Following the battle at Neuve Chapelle, the 4th Battalion went through some hasty reorganisation.
After the battle had died down and the Battalion had been withdrawn to billets at St. Vaast, the Battalion Commander was able to take stock of the situation. Battalion strength was down to a mere 173 men after the battle although there were almost 40 men who were receiving attention for minor wounds in the nearby field hospital. It was a severe reduction in numbers from the 973 that had handed in France the previous November.
The Adjutant, Captain Cockburn had also suffered greatly. A shard of shrapnel almost completely severed his right arm on the 12th March and after being evacuated to a field hospital, he was sent on to a general hospital to have his arm amputated. In his place, 2nd Lieutenant Barnes took over as acting adjutant.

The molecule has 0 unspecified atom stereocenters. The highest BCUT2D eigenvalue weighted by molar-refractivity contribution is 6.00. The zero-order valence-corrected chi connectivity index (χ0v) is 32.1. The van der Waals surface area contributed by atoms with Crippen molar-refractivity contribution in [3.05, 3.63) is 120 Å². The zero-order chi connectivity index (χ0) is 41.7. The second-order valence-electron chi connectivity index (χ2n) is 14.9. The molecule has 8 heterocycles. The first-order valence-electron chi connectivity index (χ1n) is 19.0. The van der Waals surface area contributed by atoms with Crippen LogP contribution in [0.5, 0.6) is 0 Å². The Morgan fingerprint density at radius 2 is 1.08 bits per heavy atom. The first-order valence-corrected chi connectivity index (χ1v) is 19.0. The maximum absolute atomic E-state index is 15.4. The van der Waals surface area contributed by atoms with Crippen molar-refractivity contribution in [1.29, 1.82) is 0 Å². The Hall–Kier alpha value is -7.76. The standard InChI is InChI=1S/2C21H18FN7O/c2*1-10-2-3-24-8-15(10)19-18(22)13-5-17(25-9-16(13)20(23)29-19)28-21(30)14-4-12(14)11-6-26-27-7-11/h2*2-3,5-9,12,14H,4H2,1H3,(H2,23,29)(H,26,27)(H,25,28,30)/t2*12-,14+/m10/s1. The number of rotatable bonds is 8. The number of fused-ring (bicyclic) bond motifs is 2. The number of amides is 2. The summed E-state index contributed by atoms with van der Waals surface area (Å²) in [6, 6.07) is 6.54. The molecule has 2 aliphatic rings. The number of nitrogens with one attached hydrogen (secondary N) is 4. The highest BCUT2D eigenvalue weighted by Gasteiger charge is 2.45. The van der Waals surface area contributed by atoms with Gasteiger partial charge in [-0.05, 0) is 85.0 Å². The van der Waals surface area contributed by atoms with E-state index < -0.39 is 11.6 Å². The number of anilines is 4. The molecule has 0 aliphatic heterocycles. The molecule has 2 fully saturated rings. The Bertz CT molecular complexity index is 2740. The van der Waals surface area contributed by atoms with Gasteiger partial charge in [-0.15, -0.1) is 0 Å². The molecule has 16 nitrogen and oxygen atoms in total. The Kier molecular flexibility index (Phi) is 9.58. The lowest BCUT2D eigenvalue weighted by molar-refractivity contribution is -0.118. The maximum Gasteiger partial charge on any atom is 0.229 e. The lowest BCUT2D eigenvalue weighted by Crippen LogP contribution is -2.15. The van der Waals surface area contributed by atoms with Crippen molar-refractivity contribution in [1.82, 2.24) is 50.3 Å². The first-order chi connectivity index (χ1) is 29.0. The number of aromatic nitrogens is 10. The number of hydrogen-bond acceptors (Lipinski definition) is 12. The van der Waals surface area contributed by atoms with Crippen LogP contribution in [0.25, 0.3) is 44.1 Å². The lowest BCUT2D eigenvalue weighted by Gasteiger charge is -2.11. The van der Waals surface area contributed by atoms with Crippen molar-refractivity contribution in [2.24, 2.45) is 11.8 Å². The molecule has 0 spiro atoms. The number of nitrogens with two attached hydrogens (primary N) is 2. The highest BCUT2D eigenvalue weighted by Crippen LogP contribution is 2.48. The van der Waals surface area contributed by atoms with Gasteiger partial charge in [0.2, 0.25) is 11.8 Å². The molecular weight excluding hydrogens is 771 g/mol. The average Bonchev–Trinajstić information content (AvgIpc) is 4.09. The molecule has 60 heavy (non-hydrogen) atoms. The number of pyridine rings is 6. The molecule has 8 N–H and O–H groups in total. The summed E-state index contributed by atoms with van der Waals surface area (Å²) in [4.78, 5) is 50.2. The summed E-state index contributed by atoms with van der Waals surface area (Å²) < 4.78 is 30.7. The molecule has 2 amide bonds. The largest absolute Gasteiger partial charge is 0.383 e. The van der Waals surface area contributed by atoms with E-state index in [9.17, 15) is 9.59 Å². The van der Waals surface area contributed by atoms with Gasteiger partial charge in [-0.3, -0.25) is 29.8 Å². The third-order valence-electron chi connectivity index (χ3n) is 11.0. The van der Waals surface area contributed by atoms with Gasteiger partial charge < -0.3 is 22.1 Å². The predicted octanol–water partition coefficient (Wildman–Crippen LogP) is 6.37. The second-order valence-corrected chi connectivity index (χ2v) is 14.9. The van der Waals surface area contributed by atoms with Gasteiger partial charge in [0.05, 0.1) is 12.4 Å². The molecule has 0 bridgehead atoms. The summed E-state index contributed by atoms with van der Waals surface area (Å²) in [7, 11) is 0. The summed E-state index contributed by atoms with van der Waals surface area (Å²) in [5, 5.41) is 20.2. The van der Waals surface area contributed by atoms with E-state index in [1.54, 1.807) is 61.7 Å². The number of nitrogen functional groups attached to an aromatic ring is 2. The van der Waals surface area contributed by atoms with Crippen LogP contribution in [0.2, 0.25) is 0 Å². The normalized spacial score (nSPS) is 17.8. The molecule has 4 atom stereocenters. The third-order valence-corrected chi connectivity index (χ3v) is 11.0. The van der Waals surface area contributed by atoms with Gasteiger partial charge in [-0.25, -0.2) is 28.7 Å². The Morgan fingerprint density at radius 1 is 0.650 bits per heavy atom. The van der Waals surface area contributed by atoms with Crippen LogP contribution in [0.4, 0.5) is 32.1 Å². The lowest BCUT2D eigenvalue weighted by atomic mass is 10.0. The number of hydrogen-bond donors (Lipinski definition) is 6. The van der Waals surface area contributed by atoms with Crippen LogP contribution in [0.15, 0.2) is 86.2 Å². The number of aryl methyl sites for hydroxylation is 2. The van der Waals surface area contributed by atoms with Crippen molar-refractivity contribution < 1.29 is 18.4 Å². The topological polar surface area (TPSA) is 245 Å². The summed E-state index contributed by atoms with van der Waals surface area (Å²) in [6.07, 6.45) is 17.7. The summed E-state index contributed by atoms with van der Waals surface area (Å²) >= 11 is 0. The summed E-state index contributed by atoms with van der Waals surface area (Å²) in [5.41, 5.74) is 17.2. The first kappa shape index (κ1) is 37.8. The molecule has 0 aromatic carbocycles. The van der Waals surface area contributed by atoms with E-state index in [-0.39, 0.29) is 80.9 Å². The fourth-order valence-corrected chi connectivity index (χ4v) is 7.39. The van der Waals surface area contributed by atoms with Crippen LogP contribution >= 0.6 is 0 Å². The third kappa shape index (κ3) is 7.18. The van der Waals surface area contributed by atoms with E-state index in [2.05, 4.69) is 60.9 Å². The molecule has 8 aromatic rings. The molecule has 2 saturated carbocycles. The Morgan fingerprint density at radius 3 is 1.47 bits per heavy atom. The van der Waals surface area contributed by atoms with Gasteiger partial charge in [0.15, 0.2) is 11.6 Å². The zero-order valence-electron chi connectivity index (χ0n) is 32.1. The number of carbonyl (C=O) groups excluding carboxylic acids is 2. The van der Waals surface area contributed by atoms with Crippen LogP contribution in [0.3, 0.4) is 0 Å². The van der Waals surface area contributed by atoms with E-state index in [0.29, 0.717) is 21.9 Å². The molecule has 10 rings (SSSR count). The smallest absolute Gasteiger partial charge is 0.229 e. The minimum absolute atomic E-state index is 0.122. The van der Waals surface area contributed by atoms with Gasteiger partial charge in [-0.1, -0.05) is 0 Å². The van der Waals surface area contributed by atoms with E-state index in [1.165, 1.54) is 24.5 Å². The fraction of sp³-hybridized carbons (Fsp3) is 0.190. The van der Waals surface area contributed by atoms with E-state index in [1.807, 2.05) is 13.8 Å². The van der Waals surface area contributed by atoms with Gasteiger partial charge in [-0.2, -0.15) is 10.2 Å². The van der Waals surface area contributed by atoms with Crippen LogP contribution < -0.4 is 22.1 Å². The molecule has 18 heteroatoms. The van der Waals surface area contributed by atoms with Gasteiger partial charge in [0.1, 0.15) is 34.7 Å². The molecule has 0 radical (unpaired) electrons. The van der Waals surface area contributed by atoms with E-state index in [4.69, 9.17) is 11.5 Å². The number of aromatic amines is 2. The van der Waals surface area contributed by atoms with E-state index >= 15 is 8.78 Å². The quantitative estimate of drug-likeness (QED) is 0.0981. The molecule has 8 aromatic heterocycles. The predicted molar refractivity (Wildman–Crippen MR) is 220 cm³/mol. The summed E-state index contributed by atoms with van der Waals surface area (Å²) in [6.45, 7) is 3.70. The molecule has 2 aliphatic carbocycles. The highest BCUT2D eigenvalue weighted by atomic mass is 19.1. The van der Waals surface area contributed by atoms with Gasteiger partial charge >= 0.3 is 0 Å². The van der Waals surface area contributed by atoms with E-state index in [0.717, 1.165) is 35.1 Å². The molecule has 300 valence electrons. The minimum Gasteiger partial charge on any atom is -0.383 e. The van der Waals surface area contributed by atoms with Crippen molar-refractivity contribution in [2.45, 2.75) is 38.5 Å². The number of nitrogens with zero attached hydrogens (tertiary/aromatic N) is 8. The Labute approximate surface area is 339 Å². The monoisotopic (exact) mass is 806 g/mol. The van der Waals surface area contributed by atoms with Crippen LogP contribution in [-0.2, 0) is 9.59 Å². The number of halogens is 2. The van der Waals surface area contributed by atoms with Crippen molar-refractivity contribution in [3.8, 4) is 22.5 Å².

The following day, a draft of 3 officers and 100 other ranks came out from the 3rd Battalion in England. They managed with a little reorganisation, to arrange the four separate Company’s into a strength of around 125 all-ranks each. The Battalion was gradually being rebuilt to its former glory.
Welcome to our online 'blog' charting the history of the many Battalions of the Suffolk Regiment and the part they played in the Great War.
Starting back in March 2014, we have recorded the events of 100 years ago on the centenary of their happening.
Keep checking back to see how the Great War is progressing for the men of the Suffolk Regiment.